Ketchikan, Alaska

Ketchikan is the southernmost port on the Inside Passage. Tongass National Forest surrounds the city, bald eagles perch in its trees, and thousands of salmon run up the river to spawn. It rains a lot here, though lightly in summertime. May to September offers many days to kayak and hike under blue Alaskan skies, or zipline over the forest canopy.

Ketchikan is known for its remarkable collections of totem poles--discover them in the Saxman Native Village and at Totem Heritage Center. You can see 3,000-foot Deer Mountain from downtown, and climb it for a fantastic view. Stroll along the Creek Street boardwalk, which was a raucous red-light district a hundred years ago, then a row of speakeasies during Prohibition. The preserved buildings now welcome you as galleries and art shops.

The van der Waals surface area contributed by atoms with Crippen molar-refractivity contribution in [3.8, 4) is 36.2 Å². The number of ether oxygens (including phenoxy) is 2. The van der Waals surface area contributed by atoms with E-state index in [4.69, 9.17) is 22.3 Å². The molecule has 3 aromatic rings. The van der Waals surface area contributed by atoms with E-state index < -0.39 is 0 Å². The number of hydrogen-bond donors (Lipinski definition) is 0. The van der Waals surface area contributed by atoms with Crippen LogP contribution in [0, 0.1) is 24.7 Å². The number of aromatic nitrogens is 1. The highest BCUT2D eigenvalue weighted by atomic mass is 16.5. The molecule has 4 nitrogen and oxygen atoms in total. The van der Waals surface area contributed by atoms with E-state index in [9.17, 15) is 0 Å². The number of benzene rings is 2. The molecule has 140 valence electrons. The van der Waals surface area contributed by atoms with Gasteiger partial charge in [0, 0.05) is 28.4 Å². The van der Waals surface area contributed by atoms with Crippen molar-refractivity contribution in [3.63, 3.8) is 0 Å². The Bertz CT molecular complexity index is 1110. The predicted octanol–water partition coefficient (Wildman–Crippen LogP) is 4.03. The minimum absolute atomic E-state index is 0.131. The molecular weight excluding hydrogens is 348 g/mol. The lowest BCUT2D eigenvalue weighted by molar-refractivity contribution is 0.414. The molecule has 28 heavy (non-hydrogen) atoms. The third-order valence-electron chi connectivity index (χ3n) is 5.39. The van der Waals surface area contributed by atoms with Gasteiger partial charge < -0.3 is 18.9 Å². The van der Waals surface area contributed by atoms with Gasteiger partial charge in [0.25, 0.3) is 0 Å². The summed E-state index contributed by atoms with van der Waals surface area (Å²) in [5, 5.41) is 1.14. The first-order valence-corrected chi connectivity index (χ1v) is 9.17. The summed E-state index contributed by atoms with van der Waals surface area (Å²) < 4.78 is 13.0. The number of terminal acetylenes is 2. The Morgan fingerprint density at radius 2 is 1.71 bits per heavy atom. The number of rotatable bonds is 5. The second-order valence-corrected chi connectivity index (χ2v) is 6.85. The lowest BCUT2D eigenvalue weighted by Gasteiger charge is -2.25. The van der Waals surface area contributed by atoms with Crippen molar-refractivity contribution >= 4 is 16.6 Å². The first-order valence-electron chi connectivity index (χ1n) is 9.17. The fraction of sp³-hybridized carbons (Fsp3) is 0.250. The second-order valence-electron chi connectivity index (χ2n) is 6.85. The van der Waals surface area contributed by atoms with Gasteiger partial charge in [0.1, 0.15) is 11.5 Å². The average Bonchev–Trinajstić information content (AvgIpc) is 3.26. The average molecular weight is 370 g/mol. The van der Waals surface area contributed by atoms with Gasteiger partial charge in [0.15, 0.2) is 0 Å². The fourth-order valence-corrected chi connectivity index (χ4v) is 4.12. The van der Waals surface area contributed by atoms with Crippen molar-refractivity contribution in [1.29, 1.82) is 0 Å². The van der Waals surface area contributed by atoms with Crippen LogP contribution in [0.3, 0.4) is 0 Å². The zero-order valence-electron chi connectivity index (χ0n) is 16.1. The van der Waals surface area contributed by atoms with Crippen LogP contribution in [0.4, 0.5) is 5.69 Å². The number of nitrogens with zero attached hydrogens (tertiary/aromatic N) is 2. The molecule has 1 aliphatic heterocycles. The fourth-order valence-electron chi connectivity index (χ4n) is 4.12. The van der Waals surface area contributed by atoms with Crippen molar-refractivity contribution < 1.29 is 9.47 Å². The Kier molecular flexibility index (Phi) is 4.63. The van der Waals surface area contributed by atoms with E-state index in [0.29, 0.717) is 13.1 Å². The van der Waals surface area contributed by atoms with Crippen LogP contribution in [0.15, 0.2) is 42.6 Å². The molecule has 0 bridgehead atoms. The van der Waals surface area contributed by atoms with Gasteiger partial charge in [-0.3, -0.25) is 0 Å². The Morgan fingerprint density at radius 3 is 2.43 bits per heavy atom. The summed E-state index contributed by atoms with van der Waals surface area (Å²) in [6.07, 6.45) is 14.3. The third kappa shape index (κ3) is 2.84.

Misty Fjords National Monument just east of Ketchikan is 2.3 million acres of glacier-carved wilderness. Kayaking there takes you past fjords, native rock art painted on cliff walls, and sightings of whales, sea lions, and bears.

Photo 1 Photographer: Frank Flavin